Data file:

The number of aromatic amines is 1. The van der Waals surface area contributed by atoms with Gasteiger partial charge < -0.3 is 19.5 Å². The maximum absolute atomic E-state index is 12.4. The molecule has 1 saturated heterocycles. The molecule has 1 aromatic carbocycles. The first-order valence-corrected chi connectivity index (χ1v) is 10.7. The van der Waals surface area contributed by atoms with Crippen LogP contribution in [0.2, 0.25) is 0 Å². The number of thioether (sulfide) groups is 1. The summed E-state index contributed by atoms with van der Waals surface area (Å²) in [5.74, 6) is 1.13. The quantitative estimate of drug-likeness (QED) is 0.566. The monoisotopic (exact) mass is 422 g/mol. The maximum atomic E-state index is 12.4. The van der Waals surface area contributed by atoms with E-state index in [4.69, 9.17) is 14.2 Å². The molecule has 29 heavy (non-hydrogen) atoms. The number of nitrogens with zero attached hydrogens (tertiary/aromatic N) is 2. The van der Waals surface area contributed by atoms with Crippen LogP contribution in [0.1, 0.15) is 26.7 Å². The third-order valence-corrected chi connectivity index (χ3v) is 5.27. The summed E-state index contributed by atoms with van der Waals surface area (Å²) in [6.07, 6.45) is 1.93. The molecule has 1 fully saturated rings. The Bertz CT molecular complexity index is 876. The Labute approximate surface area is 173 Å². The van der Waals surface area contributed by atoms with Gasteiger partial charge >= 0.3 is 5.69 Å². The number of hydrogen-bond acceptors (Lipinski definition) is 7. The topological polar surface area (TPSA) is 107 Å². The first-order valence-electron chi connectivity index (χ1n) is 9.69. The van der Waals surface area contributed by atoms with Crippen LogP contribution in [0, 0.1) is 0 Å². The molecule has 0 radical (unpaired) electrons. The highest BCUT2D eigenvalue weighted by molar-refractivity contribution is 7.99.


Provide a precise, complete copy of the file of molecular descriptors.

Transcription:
The number of aromatic amines is 1. The van der Waals surface area contributed by atoms with Gasteiger partial charge < -0.3 is 19.5 Å². The maximum absolute atomic E-state index is 12.4. The molecule has 1 saturated heterocycles. The molecule has 1 aromatic carbocycles. The first-order valence-corrected chi connectivity index (χ1v) is 10.7. The van der Waals surface area contributed by atoms with Crippen LogP contribution in [0.2, 0.25) is 0 Å². The number of thioether (sulfide) groups is 1. The summed E-state index contributed by atoms with van der Waals surface area (Å²) in [5.74, 6) is 1.13. The quantitative estimate of drug-likeness (QED) is 0.566. The monoisotopic (exact) mass is 422 g/mol. The maximum atomic E-state index is 12.4. The van der Waals surface area contributed by atoms with E-state index in [4.69, 9.17) is 14.2 Å². The molecule has 29 heavy (non-hydrogen) atoms. The number of nitrogens with zero attached hydrogens (tertiary/aromatic N) is 2. The van der Waals surface area contributed by atoms with Crippen LogP contribution in [0.1, 0.15) is 26.7 Å². The third-order valence-corrected chi connectivity index (χ3v) is 5.27. The summed E-state index contributed by atoms with van der Waals surface area (Å²) in [6.07, 6.45) is 1.93. The molecule has 1 fully saturated rings. The Bertz CT molecular complexity index is 876. The Labute approximate surface area is 173 Å². The van der Waals surface area contributed by atoms with Gasteiger partial charge >= 0.3 is 5.69 Å². The number of hydrogen-bond acceptors (Lipinski definition) is 7. The topological polar surface area (TPSA) is 107 Å². The first-order valence-electron chi connectivity index (χ1n) is 9.69. The van der Waals surface area contributed by atoms with Crippen LogP contribution in [0, 0.1) is 0 Å². The molecule has 0 radical (unpaired) electrons. The highest BCUT2D eigenvalue weighted by molar-refractivity contribution is 7.99.